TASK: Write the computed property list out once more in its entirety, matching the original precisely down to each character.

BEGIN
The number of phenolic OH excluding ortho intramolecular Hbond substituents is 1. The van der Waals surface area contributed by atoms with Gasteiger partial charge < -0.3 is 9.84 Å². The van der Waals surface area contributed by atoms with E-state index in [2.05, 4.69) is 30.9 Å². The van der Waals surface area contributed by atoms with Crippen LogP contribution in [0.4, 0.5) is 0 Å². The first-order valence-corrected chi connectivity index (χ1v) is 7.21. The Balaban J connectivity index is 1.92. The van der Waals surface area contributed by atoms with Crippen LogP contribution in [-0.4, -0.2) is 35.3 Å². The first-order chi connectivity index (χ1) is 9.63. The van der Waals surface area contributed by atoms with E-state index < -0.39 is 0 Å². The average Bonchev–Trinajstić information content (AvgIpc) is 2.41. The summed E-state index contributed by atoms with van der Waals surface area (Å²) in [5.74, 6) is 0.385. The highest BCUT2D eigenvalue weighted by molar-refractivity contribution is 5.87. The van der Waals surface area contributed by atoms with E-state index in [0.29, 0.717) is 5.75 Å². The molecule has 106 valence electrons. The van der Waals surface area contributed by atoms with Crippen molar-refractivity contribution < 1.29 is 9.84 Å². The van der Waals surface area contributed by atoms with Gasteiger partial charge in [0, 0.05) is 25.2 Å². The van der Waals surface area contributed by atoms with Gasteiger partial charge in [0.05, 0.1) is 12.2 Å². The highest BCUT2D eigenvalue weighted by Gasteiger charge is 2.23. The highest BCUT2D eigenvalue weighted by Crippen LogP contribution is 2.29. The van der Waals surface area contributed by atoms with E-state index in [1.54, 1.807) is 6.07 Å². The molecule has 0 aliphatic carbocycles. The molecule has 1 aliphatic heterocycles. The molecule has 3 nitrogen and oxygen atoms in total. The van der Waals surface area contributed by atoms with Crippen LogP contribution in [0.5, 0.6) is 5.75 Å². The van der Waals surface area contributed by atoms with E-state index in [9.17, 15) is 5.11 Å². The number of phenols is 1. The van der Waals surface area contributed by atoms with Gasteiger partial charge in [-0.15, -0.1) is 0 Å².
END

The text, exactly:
The number of phenolic OH excluding ortho intramolecular Hbond substituents is 1. The van der Waals surface area contributed by atoms with Gasteiger partial charge < -0.3 is 9.84 Å². The van der Waals surface area contributed by atoms with E-state index in [2.05, 4.69) is 30.9 Å². The van der Waals surface area contributed by atoms with Crippen LogP contribution in [0.4, 0.5) is 0 Å². The first-order valence-corrected chi connectivity index (χ1v) is 7.21. The Balaban J connectivity index is 1.92. The van der Waals surface area contributed by atoms with Crippen LogP contribution in [-0.4, -0.2) is 35.3 Å². The first-order chi connectivity index (χ1) is 9.63. The van der Waals surface area contributed by atoms with E-state index < -0.39 is 0 Å². The average Bonchev–Trinajstić information content (AvgIpc) is 2.41. The summed E-state index contributed by atoms with van der Waals surface area (Å²) in [5.74, 6) is 0.385. The highest BCUT2D eigenvalue weighted by molar-refractivity contribution is 5.87. The van der Waals surface area contributed by atoms with E-state index in [0.29, 0.717) is 5.75 Å². The molecule has 106 valence electrons. The van der Waals surface area contributed by atoms with Crippen molar-refractivity contribution < 1.29 is 9.84 Å². The van der Waals surface area contributed by atoms with Gasteiger partial charge in [0, 0.05) is 25.2 Å². The van der Waals surface area contributed by atoms with Gasteiger partial charge in [0.05, 0.1) is 12.2 Å². The highest BCUT2D eigenvalue weighted by Gasteiger charge is 2.23. The highest BCUT2D eigenvalue weighted by Crippen LogP contribution is 2.29. The van der Waals surface area contributed by atoms with E-state index in [1.54, 1.807) is 6.07 Å². The molecule has 0 aliphatic carbocycles. The molecule has 1 aliphatic heterocycles. The molecule has 3 nitrogen and oxygen atoms in total. The van der Waals surface area contributed by atoms with Crippen LogP contribution in [0.5, 0.6) is 5.75 Å². The van der Waals surface area contributed by atoms with E-state index in [9.17, 15) is 5.11 Å². The number of phenols is 1. The van der Waals surface area contributed by atoms with Gasteiger partial charge in [-0.15, -0.1) is 0 Å².